Aside from a victory in itself, the battle was the catalyst for the passing of the Public Order Act of 1936 which meant the organisers of marches would henceforth have to seek permission of the police before holding them. It also banned demonstrators from marching in uniform.

PICTURED: A plaque commemorating the ‘battle’ in Dock Street which runs off the west end of Cable Street. Via Richard Allen/Wikipedia

Now one of the world’s largest long distance running events, the first London Marathon was held on 29th March, 1981, and saw some 6,255 people lead across the finish line by American Dick Beardsley and Norwegian Inge Simonsen, who finished in a dead heat. The first woman to finish was the UK’s Joyce Smith.

The idea of holding such an event in London arose after John Disley and the late Chris Brasher (a former Olympian), both members of Richmond’s Raneleigh Harriers running club, decided to enter the New York Marathon in 1979. Returning to London exhilarated by their experience, they began investigating the possibly of holding such an event here and, meeting with a positive response from authorities, pushed ahead with it.

About 20,000 people applied to enter the first London Marathon but only 7,747 people were accepted to run. The course, which is still roughly the same, starts at various locations in Blackheath and passes through Charlton, Woolwich and Greenwich before crossing the Thames at Tower Bridge, looping around through the East End and Docklands before following the river into Westminster.

While the first race finished at Constitution Hill, between Green Park and Buckingham Palace, the race now finishes in The Mall (although for many years in between it finished on Westminster Bridge).

Such was the success of the first event – which was covered by the BBC – that the following year more than 90,000 people applied to run in the race from all around the world. Slightly more than 18,000 were accepted to run.

At the end of this year’s event – held on 22nd April (a runner from which is pictured) – more than 882,000 people have now completed the race. Now formally known as the Virgin London Marathon, a record high of 37,227 completed the run this year.

This year’s men’s race was won by Kenyan Wilson Kipsang who completed the race in  2:04:44 – the second fastest time over the London course – while the women’s was also won by a Kenyan – Mary Keitany – who, in taking back-to-back titles, completed the course in 2:18:37.

Since its inception, one of the key aspects of the race has been its fund-raising for a variety of charitable causes. Key among these is The London Marathon Charitable Trust which, established at the race’s outset, helps fund community sports facilities and develop recreational projects around the city.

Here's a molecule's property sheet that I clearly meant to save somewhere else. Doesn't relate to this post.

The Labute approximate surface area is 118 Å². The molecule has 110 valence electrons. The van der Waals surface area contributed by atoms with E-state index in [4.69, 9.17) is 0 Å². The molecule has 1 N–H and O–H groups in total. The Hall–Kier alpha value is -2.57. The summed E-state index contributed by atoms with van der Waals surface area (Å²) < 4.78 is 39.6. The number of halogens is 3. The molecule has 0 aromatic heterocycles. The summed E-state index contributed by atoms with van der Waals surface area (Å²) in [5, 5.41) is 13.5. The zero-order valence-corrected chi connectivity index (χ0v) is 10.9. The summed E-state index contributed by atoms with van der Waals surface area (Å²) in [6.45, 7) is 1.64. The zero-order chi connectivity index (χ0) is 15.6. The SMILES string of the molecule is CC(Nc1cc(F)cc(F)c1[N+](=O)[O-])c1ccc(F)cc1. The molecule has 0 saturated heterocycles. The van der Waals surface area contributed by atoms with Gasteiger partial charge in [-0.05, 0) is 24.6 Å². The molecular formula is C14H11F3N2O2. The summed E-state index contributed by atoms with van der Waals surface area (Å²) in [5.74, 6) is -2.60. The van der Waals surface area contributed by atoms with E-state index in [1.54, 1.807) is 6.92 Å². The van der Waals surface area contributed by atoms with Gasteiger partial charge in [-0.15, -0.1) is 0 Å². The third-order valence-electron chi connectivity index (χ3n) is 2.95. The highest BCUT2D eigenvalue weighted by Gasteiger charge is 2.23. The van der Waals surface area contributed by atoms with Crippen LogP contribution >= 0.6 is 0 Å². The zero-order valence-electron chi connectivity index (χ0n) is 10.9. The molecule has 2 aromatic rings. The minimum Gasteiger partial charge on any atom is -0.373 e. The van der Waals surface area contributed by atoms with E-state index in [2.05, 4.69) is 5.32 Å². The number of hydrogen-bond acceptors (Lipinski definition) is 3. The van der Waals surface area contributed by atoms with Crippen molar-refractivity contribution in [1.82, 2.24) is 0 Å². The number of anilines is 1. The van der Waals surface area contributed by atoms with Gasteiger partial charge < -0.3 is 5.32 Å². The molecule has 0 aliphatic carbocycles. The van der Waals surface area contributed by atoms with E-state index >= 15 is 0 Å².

For more on the Virgin London Marathon, see www.virginlondonmarathon.com.

PICTURE: © photocritical/istockphoto.com

London’s oldest manufacturing company is the same as Britain’s oldest and is, according to the Guinness Book of Records, the Whitechapel Bell Foundry.

The company was established in 1570 (although founders have been discovered operating in the area as far back as 1420) and, according to its website, still concentrates solely on the manufacture of bells and their fittings with large church bells accounting for 80 per cent of the company’s business. The remainder of the business is involved in manufacturing handbells and other smaller bells.

The foundry’s current buildings, apparently originally used as a coaching inn named The Artichoke, date from 1670 and are presumed to have replaced structures consumed in the Great Fire of London. The foundry had earlier been located in smaller premises on the other side of Whitechapel Road.

The foundry has typically operated under the name of the master founder and owner but since 1968 has apparently operated under its current name.

The most famous bells cast at the foundry include the Liberty Bell (1752) – the symbol of American independence which cracked when first rung and was recast in Philadelphia, the Great Bell of Montreal Cathedral, ‘Great Tom’ of Lincoln Cathedral, and, of course, Big Ben (1858) – at 13,760 kilograms, the largest bell ever cast at the foundry.

Westminster Abbey and St Paul’s Cathedral also feature bells cast at the foundry and replacement bells for St Mary-le-Bow and St Clement Danes made here following their destruction in World War II and bells from the foundry have been sent as far afield as Australia and India.